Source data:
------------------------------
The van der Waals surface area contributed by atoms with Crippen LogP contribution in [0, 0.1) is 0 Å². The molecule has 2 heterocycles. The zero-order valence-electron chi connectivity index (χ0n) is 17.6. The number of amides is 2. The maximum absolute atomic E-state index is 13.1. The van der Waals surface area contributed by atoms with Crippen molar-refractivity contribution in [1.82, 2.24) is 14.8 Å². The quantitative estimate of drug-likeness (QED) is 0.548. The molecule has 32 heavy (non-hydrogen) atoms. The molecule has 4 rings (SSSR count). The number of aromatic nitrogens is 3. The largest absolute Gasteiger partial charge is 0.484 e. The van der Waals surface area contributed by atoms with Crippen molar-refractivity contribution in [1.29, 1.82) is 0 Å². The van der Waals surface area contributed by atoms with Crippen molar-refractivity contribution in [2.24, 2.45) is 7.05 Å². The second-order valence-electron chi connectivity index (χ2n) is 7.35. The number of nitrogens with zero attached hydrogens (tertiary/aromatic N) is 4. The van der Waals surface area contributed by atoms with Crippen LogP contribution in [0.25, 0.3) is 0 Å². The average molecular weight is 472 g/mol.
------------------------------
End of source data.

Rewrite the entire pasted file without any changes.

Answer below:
The van der Waals surface area contributed by atoms with Crippen LogP contribution in [0, 0.1) is 0 Å². The molecule has 2 heterocycles. The zero-order valence-electron chi connectivity index (χ0n) is 17.6. The number of amides is 2. The maximum absolute atomic E-state index is 13.1. The van der Waals surface area contributed by atoms with Crippen molar-refractivity contribution in [1.82, 2.24) is 14.8 Å². The quantitative estimate of drug-likeness (QED) is 0.548. The molecule has 32 heavy (non-hydrogen) atoms. The molecule has 4 rings (SSSR count). The number of aromatic nitrogens is 3. The largest absolute Gasteiger partial charge is 0.484 e. The van der Waals surface area contributed by atoms with Crippen molar-refractivity contribution in [1.29, 1.82) is 0 Å². The van der Waals surface area contributed by atoms with Crippen molar-refractivity contribution in [2.24, 2.45) is 7.05 Å². The second-order valence-electron chi connectivity index (χ2n) is 7.35. The number of nitrogens with zero attached hydrogens (tertiary/aromatic N) is 4. The van der Waals surface area contributed by atoms with Crippen LogP contribution in [0.25, 0.3) is 0 Å². The average molecular weight is 472 g/mol.